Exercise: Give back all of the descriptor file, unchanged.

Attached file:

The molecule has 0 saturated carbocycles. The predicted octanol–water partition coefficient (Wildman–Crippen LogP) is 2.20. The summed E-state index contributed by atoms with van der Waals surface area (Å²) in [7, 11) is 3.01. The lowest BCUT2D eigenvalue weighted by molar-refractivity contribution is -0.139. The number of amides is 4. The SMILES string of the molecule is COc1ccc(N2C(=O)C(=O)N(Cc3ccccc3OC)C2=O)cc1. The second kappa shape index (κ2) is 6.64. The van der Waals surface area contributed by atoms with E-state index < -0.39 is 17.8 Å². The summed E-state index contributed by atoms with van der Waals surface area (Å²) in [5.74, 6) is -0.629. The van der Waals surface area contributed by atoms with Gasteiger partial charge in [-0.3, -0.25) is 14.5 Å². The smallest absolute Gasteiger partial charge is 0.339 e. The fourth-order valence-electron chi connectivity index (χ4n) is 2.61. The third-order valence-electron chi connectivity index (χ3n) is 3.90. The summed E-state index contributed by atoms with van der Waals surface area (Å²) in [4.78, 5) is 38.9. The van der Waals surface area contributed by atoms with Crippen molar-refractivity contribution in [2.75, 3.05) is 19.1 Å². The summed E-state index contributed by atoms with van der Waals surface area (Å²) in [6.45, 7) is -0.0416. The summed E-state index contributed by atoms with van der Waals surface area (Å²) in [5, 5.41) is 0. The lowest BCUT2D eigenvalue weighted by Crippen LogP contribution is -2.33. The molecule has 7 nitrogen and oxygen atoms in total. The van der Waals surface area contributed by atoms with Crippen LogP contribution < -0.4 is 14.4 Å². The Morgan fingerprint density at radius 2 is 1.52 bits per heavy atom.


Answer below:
The molecule has 0 saturated carbocycles. The predicted octanol–water partition coefficient (Wildman–Crippen LogP) is 2.20. The summed E-state index contributed by atoms with van der Waals surface area (Å²) in [7, 11) is 3.01. The lowest BCUT2D eigenvalue weighted by molar-refractivity contribution is -0.139. The number of amides is 4. The SMILES string of the molecule is COc1ccc(N2C(=O)C(=O)N(Cc3ccccc3OC)C2=O)cc1. The second kappa shape index (κ2) is 6.64. The van der Waals surface area contributed by atoms with E-state index < -0.39 is 17.8 Å². The summed E-state index contributed by atoms with van der Waals surface area (Å²) in [5.74, 6) is -0.629. The van der Waals surface area contributed by atoms with Gasteiger partial charge in [-0.3, -0.25) is 14.5 Å². The smallest absolute Gasteiger partial charge is 0.339 e. The fourth-order valence-electron chi connectivity index (χ4n) is 2.61. The third-order valence-electron chi connectivity index (χ3n) is 3.90. The summed E-state index contributed by atoms with van der Waals surface area (Å²) in [4.78, 5) is 38.9. The van der Waals surface area contributed by atoms with Crippen molar-refractivity contribution in [2.75, 3.05) is 19.1 Å². The summed E-state index contributed by atoms with van der Waals surface area (Å²) in [6.45, 7) is -0.0416. The summed E-state index contributed by atoms with van der Waals surface area (Å²) in [5, 5.41) is 0. The lowest BCUT2D eigenvalue weighted by Crippen LogP contribution is -2.33. The molecule has 7 nitrogen and oxygen atoms in total. The van der Waals surface area contributed by atoms with Crippen LogP contribution < -0.4 is 14.4 Å². The Morgan fingerprint density at radius 2 is 1.52 bits per heavy atom.